Peacocks Are They For You?

Indian Blue Peacock with an Indian Blue Peahen

Indian Blue Peacock with an Indian Blue Peahen

Are Peafowls for You is a page I’m still editing so some parts may be repeated and not read quite right, but I would say this page contains all the right words and some good advice just not necessarily in the right order!

Ask yourself “are peacocks for you?” Now I’m not trying to put anyone off getting a peacock or peafowl here. Nor am I trying to sell my birds to you. I like to think the birds will sell themselves.  So I just want you to have all the facts before you go ahead and order any birds. To that end I have written this article has if I was about to get my first peacock and I asked myself the question “is a peacock suited to where I live?”

The reason I wanted peacock was because I’d seen a peacock at my grandfathers friends farm. Strutting around with his shining bright blue chest stuck out and showing off his larger than life tail with what looks like all the colours of a rainbow in it. Now to me that is has good a reason has any t0 want too see a peafowl displaying around my own farm yard, but that doesn’t mean it was suitable for me to have a peacock on my property.

The next and I think the most important question must be. Is where I live suitable for keeping a peacock  and peahen. Because of their nature, peafowl are not really suitable to be kept as pets in buildup residential areas. Peacocks are more suited to houses with large gardens or land around them in rural areas, smallholdings, farms. Even country houses if your lucky enough to live in one! Even if you are located in a place that you feel is suitable for peafowl your next consideration must be your neighbours. During the mating season peacocks do call to let other birds know where they are. Early morning and late evening is a favorite time for this. I’ve found that most people either love the sounds they make of they hate them, but people never seem go grow to love it. I have a peacock call as the ring tone on my phone! (I’ve never missed a call since I started using it and everyone else knows my phone is ringing too!) If you where to keep your birds penned up all the time then you can shield their call from your neighbours. This also stops them from roaming. The reason I say this is that if you have peafowl they will wonder a little and I have found that hens and young cocks are more prone to it. But if they are free range you have no say were they will roam or roost. It could be in your neighbour’s garden when he starts calling at 4.00am in the morning. So please ask people around you how they feel about having the birds has a new neighbours and even a visitor at times.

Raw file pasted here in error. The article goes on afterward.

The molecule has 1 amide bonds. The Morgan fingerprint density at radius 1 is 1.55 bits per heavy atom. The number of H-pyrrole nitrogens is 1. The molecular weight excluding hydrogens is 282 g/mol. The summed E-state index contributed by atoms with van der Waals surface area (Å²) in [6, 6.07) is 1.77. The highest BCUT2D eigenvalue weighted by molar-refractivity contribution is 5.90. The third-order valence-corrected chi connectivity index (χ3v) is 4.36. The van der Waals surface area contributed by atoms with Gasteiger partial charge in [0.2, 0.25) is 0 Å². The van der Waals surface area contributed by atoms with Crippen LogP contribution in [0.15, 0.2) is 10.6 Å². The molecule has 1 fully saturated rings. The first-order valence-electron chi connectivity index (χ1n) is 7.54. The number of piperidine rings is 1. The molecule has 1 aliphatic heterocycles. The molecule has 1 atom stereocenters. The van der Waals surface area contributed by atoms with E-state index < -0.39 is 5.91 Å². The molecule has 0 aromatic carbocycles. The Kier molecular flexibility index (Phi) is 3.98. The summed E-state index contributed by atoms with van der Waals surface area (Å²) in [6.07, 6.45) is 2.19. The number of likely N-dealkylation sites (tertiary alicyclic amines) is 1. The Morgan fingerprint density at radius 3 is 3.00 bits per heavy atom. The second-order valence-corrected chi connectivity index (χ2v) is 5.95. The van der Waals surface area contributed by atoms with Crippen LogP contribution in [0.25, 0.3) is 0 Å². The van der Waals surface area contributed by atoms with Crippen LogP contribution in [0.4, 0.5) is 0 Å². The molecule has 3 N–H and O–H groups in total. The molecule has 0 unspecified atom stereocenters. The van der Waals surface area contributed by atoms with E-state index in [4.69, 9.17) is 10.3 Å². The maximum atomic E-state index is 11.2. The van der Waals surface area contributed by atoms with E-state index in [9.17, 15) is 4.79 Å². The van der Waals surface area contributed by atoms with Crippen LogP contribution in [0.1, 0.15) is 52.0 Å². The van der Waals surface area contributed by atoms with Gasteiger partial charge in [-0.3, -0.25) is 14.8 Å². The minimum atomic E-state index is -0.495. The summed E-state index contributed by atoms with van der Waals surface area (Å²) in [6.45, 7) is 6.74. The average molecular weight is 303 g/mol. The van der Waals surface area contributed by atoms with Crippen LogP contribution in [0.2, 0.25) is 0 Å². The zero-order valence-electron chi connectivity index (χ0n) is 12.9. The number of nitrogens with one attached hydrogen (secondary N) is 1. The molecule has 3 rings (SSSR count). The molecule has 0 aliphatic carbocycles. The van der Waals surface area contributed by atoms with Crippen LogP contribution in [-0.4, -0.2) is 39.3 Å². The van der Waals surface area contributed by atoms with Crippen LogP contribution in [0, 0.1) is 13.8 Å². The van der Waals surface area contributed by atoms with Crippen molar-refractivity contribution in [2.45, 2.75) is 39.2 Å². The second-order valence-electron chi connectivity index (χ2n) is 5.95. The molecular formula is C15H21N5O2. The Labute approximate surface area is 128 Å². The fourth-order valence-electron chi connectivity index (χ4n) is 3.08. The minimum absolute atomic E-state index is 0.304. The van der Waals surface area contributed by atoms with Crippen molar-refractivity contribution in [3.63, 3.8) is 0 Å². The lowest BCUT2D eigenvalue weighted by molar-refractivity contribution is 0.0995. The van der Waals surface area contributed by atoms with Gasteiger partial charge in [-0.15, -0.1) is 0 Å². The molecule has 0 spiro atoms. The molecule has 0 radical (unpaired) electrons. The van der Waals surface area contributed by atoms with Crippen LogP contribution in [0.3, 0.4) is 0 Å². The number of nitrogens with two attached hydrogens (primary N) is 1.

Peacocks tend to make most noise early in the morning (first light) and late in the evening during the mating season. If you feed them the same time every night inside a shed or building, you can then close them in for the night. By keeping the enclosure dark, this should help prevent them calling at dawn. Another tip is to set their perch at a height that prevents them raising their neck to call. These are tips that can be used during  mating season.